The relocation of this school gives us the chance to give some of Reading’s most vulnerable young people the facilities they deserve to start their lives.

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Ashley visits Reading Girls school

Ashley paid a visit to Reading Girls School on Northumberland Avenue this month alongside Whitley Councillor Rachel Eden. Educational issues including admissions and Ofsted were discussed with the Principal Jon Gargan. The school was this year the highest performing non selective school in Reading, being in the top 5% in the country for progress.

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High stakes testing motion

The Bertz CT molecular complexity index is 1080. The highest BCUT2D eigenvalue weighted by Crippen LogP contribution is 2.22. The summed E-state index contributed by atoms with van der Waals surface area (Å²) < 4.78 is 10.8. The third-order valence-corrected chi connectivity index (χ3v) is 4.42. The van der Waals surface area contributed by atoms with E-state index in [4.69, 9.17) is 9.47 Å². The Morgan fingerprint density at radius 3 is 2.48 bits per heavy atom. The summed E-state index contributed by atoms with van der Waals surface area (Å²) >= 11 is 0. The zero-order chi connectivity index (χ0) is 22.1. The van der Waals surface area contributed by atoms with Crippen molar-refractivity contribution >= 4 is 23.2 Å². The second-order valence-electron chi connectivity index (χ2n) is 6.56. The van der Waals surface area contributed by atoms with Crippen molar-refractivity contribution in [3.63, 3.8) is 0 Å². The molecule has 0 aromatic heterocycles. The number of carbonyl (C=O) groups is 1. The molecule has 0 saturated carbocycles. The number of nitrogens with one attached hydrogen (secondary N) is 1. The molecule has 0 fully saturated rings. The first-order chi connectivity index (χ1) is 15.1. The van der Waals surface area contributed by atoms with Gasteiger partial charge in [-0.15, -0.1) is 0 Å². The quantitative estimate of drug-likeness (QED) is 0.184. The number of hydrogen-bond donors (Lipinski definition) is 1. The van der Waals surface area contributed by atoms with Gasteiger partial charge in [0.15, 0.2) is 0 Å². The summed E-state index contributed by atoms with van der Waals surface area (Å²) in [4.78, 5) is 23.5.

These tests are flawed and have a detrimental effect on students, teachers and parents. The stress, worry and anxiety add hugely to teacher’s workload, they worsen students experience and view of education whilst adding to mental health problem and add undue pressure to households as we’ve heard from fellow Councillors tonight. And for what end? All educational research points to regular LOW stakes testing being the key to raising pupil retention of knowledge and then attainment, not the extreme pressure testing that SAT’s provide. This is not to say that there doesn’t need to be some form of assessment of pupil performance, but this system needs to be a more flexible and more practical system that trusts and empowers teachers. At the moment, teachers are being forced to teach to the test when they could be doing so much more to enrich students lives with the opportunity’s education gives us. Virgin have recently said that they will no longer be looking at exam results when recruiting staff, this may be a bit further up the education timeline than SAT’s but echoes what Jeremy Corbyn recently said and I wholeheartedly agree with-“We need to prepare children for life, not just for exams”. The full motion is set out below.